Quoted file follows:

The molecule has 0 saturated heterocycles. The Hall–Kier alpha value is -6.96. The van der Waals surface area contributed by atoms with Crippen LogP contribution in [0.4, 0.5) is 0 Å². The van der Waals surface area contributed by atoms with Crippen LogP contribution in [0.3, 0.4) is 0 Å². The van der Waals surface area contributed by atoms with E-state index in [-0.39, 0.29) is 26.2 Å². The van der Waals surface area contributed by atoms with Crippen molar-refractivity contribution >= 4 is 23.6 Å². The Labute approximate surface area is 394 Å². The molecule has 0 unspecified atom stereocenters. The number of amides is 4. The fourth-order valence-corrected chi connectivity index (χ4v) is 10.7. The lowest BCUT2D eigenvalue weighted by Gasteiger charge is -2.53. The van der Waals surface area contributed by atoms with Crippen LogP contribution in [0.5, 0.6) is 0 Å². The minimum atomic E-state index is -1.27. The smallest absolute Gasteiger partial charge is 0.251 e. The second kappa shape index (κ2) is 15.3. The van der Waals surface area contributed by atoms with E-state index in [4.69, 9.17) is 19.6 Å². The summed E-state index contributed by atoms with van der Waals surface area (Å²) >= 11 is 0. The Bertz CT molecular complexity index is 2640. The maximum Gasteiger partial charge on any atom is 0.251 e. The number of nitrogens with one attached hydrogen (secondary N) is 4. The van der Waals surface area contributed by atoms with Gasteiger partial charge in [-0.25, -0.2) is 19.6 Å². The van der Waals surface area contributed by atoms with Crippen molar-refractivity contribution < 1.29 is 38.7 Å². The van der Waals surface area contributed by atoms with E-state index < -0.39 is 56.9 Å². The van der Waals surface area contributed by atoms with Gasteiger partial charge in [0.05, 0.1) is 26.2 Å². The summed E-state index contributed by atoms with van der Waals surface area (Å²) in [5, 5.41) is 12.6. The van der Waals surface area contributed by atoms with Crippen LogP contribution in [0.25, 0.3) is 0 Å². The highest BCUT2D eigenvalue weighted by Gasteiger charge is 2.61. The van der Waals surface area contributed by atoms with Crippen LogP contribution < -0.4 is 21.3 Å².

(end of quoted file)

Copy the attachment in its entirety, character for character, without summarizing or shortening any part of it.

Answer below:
The molecule has 0 saturated heterocycles. The Hall–Kier alpha value is -6.96. The van der Waals surface area contributed by atoms with Crippen LogP contribution in [0.4, 0.5) is 0 Å². The van der Waals surface area contributed by atoms with Crippen LogP contribution in [0.3, 0.4) is 0 Å². The van der Waals surface area contributed by atoms with E-state index in [-0.39, 0.29) is 26.2 Å². The van der Waals surface area contributed by atoms with Crippen molar-refractivity contribution >= 4 is 23.6 Å². The Labute approximate surface area is 394 Å². The molecule has 0 unspecified atom stereocenters. The number of amides is 4. The fourth-order valence-corrected chi connectivity index (χ4v) is 10.7. The lowest BCUT2D eigenvalue weighted by Gasteiger charge is -2.53. The van der Waals surface area contributed by atoms with Crippen LogP contribution in [0.5, 0.6) is 0 Å². The minimum atomic E-state index is -1.27. The smallest absolute Gasteiger partial charge is 0.251 e. The second kappa shape index (κ2) is 15.3. The van der Waals surface area contributed by atoms with E-state index in [4.69, 9.17) is 19.6 Å². The summed E-state index contributed by atoms with van der Waals surface area (Å²) >= 11 is 0. The Bertz CT molecular complexity index is 2640. The maximum Gasteiger partial charge on any atom is 0.251 e. The number of nitrogens with one attached hydrogen (secondary N) is 4. The van der Waals surface area contributed by atoms with Gasteiger partial charge in [-0.25, -0.2) is 19.6 Å². The van der Waals surface area contributed by atoms with Crippen molar-refractivity contribution < 1.29 is 38.7 Å². The van der Waals surface area contributed by atoms with E-state index < -0.39 is 56.9 Å². The van der Waals surface area contributed by atoms with Gasteiger partial charge in [0.05, 0.1) is 26.2 Å². The summed E-state index contributed by atoms with van der Waals surface area (Å²) in [5, 5.41) is 12.6. The van der Waals surface area contributed by atoms with Crippen LogP contribution in [0.25, 0.3) is 0 Å². The highest BCUT2D eigenvalue weighted by Gasteiger charge is 2.61. The van der Waals surface area contributed by atoms with Crippen LogP contribution < -0.4 is 21.3 Å².